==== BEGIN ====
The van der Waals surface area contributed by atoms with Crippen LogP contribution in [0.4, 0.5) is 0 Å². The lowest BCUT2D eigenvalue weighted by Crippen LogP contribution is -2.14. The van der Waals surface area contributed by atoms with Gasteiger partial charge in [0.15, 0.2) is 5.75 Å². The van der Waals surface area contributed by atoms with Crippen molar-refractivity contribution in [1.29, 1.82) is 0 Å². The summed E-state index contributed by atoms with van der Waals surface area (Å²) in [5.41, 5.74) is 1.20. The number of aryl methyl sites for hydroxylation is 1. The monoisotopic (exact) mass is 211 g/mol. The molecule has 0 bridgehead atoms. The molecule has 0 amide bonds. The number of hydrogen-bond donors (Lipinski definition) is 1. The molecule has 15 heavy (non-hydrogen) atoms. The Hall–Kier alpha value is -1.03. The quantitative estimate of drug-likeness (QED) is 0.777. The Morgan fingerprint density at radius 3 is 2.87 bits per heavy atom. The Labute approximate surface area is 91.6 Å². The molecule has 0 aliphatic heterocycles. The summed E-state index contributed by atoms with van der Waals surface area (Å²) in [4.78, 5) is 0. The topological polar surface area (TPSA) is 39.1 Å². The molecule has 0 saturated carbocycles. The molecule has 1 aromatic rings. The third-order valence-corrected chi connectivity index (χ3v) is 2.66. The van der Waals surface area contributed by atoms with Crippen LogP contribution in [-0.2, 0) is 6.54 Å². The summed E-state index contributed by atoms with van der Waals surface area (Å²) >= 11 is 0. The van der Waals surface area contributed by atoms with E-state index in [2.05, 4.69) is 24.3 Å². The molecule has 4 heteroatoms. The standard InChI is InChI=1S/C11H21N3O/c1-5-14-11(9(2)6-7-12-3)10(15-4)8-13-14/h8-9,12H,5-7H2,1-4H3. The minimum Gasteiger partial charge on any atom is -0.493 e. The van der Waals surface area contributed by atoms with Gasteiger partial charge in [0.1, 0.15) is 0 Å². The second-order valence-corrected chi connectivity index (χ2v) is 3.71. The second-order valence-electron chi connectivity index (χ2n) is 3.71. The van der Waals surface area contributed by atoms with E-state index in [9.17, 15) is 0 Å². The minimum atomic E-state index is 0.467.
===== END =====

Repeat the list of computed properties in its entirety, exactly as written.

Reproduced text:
The van der Waals surface area contributed by atoms with Crippen LogP contribution in [0.4, 0.5) is 0 Å². The lowest BCUT2D eigenvalue weighted by Crippen LogP contribution is -2.14. The van der Waals surface area contributed by atoms with Gasteiger partial charge in [0.15, 0.2) is 5.75 Å². The van der Waals surface area contributed by atoms with Crippen molar-refractivity contribution in [1.29, 1.82) is 0 Å². The summed E-state index contributed by atoms with van der Waals surface area (Å²) in [5.41, 5.74) is 1.20. The number of aryl methyl sites for hydroxylation is 1. The monoisotopic (exact) mass is 211 g/mol. The molecule has 0 bridgehead atoms. The molecule has 0 amide bonds. The number of hydrogen-bond donors (Lipinski definition) is 1. The molecule has 15 heavy (non-hydrogen) atoms. The Hall–Kier alpha value is -1.03. The quantitative estimate of drug-likeness (QED) is 0.777. The Morgan fingerprint density at radius 3 is 2.87 bits per heavy atom. The Labute approximate surface area is 91.6 Å². The molecule has 0 aliphatic heterocycles. The summed E-state index contributed by atoms with van der Waals surface area (Å²) in [4.78, 5) is 0. The topological polar surface area (TPSA) is 39.1 Å². The molecule has 0 saturated carbocycles. The molecule has 1 aromatic rings. The third-order valence-corrected chi connectivity index (χ3v) is 2.66. The van der Waals surface area contributed by atoms with Crippen LogP contribution in [-0.2, 0) is 6.54 Å². The summed E-state index contributed by atoms with van der Waals surface area (Å²) >= 11 is 0. The van der Waals surface area contributed by atoms with E-state index in [2.05, 4.69) is 24.3 Å². The molecule has 4 heteroatoms. The standard InChI is InChI=1S/C11H21N3O/c1-5-14-11(9(2)6-7-12-3)10(15-4)8-13-14/h8-9,12H,5-7H2,1-4H3. The minimum Gasteiger partial charge on any atom is -0.493 e. The van der Waals surface area contributed by atoms with Gasteiger partial charge in [0.1, 0.15) is 0 Å². The second-order valence-corrected chi connectivity index (χ2v) is 3.71. The second-order valence-electron chi connectivity index (χ2n) is 3.71. The van der Waals surface area contributed by atoms with E-state index in [9.17, 15) is 0 Å². The minimum atomic E-state index is 0.467.